What You Need to Know
If you are facing your third DUI offense, the court will view you as a habitual offender and will treat you differently than in previous DUIs. This means the consequences of a conviction are severe—much more so than before. You will spend at least six months in jail and you could lose your license long-term. You need to understand the penalties you face and the defenses available to you.
What counts as a third-time DUI?
If you have two previous DUI convictions on your record in the past 10 years, they will count as “prior” DUIs, making this your third offense. Older DUI charges are not counted as priors. The 10-year window goes back from the date of your arrest.
Certain other offenses, like wet reckless, also count as a prior DUI for this purpose. On the other hand, DUI arrests (that didn’t result in conviction) do not count.
Just as in your previous DUIs, your third DUI will be handled by two different processes: the California DMV and the criminal justice system. Each comes with its own penalties.
What are the administrative (DMV) penalties for a third offense DUI?
The DMV will automatically suspend your license if you don’t request a hearing within 10 days of getting the suspension notice (you will usually be given it at your arrest). Penalties related to this suspension include:
- Your license will be suspended for at least one year
- If you are able to apply for “restricted” driving privileges at all, you will have to wait at least twelve months to do so
- To reinstate your license or get a restricted license, you will need to carry expensive SR-22 insurance
You should request your DMV hearing immediately after your arrest, or you risk having the suspension go into effect in just 10 days.
Although the DMV process is not part of the court system, you still have rights:
- You can have an attorney represent you throughout the DMV hearing process.
- You can request an in-person hearing rather than one done over the phone. This is generally good for you as the defendant.
- You can require that the officer who arrested you attend the hearing and answer questions. This can do more than just help your DMV case—it could also expose new information and weaknesses you can use in your criminal defense.
- If you request a hearing, the DMV cannot suspend your license until the hearing is over. This can buy you months of extra time while you handle your criminal defense. If you win at court, you might not end up serving any suspension at all.
It is always in your best interest to have a DUI defense lawyer represent you in the hearing process.
What are the criminal penalties for a third DUI?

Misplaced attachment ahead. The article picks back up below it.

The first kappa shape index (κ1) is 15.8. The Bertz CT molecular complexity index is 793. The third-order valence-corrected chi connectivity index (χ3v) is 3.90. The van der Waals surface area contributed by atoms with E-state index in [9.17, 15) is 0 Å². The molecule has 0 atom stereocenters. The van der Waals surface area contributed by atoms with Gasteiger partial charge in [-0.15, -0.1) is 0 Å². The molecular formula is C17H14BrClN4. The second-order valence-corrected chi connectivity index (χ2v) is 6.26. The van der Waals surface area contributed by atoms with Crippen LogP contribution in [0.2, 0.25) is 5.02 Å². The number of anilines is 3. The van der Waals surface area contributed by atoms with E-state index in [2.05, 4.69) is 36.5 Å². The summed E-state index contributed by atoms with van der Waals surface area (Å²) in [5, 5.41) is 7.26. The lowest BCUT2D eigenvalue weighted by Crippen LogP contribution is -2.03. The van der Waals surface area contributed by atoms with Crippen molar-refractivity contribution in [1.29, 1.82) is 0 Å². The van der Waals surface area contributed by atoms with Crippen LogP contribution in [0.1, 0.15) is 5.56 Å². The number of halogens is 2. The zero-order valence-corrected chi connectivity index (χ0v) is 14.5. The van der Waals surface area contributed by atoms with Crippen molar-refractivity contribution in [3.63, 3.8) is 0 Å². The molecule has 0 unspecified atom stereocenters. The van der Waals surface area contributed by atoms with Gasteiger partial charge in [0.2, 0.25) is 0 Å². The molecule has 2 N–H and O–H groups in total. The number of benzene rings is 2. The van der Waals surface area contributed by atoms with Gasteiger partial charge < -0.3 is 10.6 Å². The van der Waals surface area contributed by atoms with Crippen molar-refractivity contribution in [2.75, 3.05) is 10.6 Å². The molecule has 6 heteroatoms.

The penalties include:
- Mandatory jail sentence of 6 months to 1 year in the county jail. (But be aware there are circumstances where you could face hard prison time instead of jail time.)
- A fine of $390 to $1000. However, the court will also add “penalty assessments” which will raise your total substantially. Some third DUIs end up costing $18,000.
- Your license could be “revoked” instead of suspended. This means it will be harder to get it back even after the suspension period is over.
- You could be declared a habitual traffic offender. This means that you are deemed a dangerous driver, and you will face extra penalties every time you are caught driving on a suspended license. You will carry this status for 3 years.
- You will be required to attend a set of DUI classes that lasts 30 months.
- You will be required to install an interlock device on your car. These devices are expensive and require you to give a breath sample at random times while driving or the car will shut off.
- You are likely to face alcohol treatment, drug treatment or other court-ordered penalties (see below).
- Your DUI will remain on your record for 10 years. During that time, if you have another DUI arrests it will count as your fourth offense—which is an automatic felony in California.
As with any DUI, you will face a sentence enhancement if you refused to take a breath/blood/urine test, if your blood alcohol was very high, if you hurt anyone, or if there are other aggravating circumstances in your case.
Do I have to go to AA? Will I go to rehab?
Yes, if you are convicted of a third DUI it is very likely that the judge will order you into one of the following programs:
- Alcoholics Anonymous or another alcoholism support group
- A similar twelve-step support group for drug addiction
- A live-in rehab facility
Which one the judge chooses will depend on the nature of your DUI and how severe the judge believes your addiction is. You will also be ordered not to drink or use drugs at all during this time.
You could also face other “extra” penalties. For example, you might be ordered to attend a morgue program where you see firsthand the human cost of drunk driving. Or, you might be required to live under house arrest or wear a special bracelet called a SCRAM which can detect when you’re drinking. These penalties are not pleasant and almost all of them cost you money.
Is it possible to beat a third time DUI?
Yes. Although repeat DUI offenders do not get a lot of leniency from prosecutors or judges, that doesn’t mean you cannot beat them. And since the penalties are so steep if you’re convicted, it’s always worth fighting the charges. A good lawyer will look at several factors to try to win your case:
- Was the arrest legal?
- Were your rights violated at any point?
- How was the breath test, blood test or urine test conducted? Were any rules broken?
- Is there any reason to believe the test results are not accurate?
A good lawyer could help you win your case or could even get the case against you dropped. Or, they could simply get the charges reduced to something much less serious than a third DUI.
Have you been charged with DUI? We can connect you with an experienced Los Angeles DUI lawyer and get you a FREE consultation. Fill out the form to the right or call (310) 862-0199 and get your free consultation today.